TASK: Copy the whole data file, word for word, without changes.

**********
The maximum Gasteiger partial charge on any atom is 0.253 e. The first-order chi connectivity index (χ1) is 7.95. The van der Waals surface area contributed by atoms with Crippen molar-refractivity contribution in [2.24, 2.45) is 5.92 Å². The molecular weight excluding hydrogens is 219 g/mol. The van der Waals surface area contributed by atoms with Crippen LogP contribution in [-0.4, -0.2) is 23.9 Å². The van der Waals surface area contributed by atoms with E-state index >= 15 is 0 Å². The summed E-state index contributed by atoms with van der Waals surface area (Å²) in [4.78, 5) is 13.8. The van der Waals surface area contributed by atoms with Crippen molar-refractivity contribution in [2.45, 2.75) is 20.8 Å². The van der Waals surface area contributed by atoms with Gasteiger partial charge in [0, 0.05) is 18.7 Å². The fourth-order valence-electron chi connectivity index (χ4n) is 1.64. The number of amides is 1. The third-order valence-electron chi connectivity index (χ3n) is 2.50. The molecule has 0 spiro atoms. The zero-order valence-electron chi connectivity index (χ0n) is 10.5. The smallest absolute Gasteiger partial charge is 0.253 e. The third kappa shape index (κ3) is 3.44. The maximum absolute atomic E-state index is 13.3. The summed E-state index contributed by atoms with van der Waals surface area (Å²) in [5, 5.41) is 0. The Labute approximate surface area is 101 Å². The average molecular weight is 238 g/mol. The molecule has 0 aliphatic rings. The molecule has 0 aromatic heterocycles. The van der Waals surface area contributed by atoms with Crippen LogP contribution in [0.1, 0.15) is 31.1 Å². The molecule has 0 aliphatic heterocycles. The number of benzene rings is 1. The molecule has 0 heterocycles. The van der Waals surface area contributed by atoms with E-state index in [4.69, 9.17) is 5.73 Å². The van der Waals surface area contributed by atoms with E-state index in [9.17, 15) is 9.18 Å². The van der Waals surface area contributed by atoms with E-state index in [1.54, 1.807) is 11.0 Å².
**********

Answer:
The maximum Gasteiger partial charge on any atom is 0.253 e. The first-order chi connectivity index (χ1) is 7.95. The van der Waals surface area contributed by atoms with Crippen molar-refractivity contribution in [2.24, 2.45) is 5.92 Å². The molecular weight excluding hydrogens is 219 g/mol. The van der Waals surface area contributed by atoms with Crippen LogP contribution in [-0.4, -0.2) is 23.9 Å². The van der Waals surface area contributed by atoms with E-state index >= 15 is 0 Å². The summed E-state index contributed by atoms with van der Waals surface area (Å²) in [4.78, 5) is 13.8. The van der Waals surface area contributed by atoms with Crippen molar-refractivity contribution in [2.45, 2.75) is 20.8 Å². The van der Waals surface area contributed by atoms with Gasteiger partial charge in [0, 0.05) is 18.7 Å². The fourth-order valence-electron chi connectivity index (χ4n) is 1.64. The number of amides is 1. The third-order valence-electron chi connectivity index (χ3n) is 2.50. The molecule has 0 spiro atoms. The zero-order valence-electron chi connectivity index (χ0n) is 10.5. The smallest absolute Gasteiger partial charge is 0.253 e. The third kappa shape index (κ3) is 3.44. The maximum absolute atomic E-state index is 13.3. The summed E-state index contributed by atoms with van der Waals surface area (Å²) in [5, 5.41) is 0. The Labute approximate surface area is 101 Å². The average molecular weight is 238 g/mol. The molecule has 0 aliphatic rings. The molecule has 0 aromatic heterocycles. The van der Waals surface area contributed by atoms with Crippen LogP contribution in [0.1, 0.15) is 31.1 Å². The molecule has 0 aliphatic heterocycles. The number of benzene rings is 1. The molecule has 0 heterocycles. The van der Waals surface area contributed by atoms with E-state index in [4.69, 9.17) is 5.73 Å². The van der Waals surface area contributed by atoms with E-state index in [9.17, 15) is 9.18 Å². The van der Waals surface area contributed by atoms with E-state index in [1.54, 1.807) is 11.0 Å².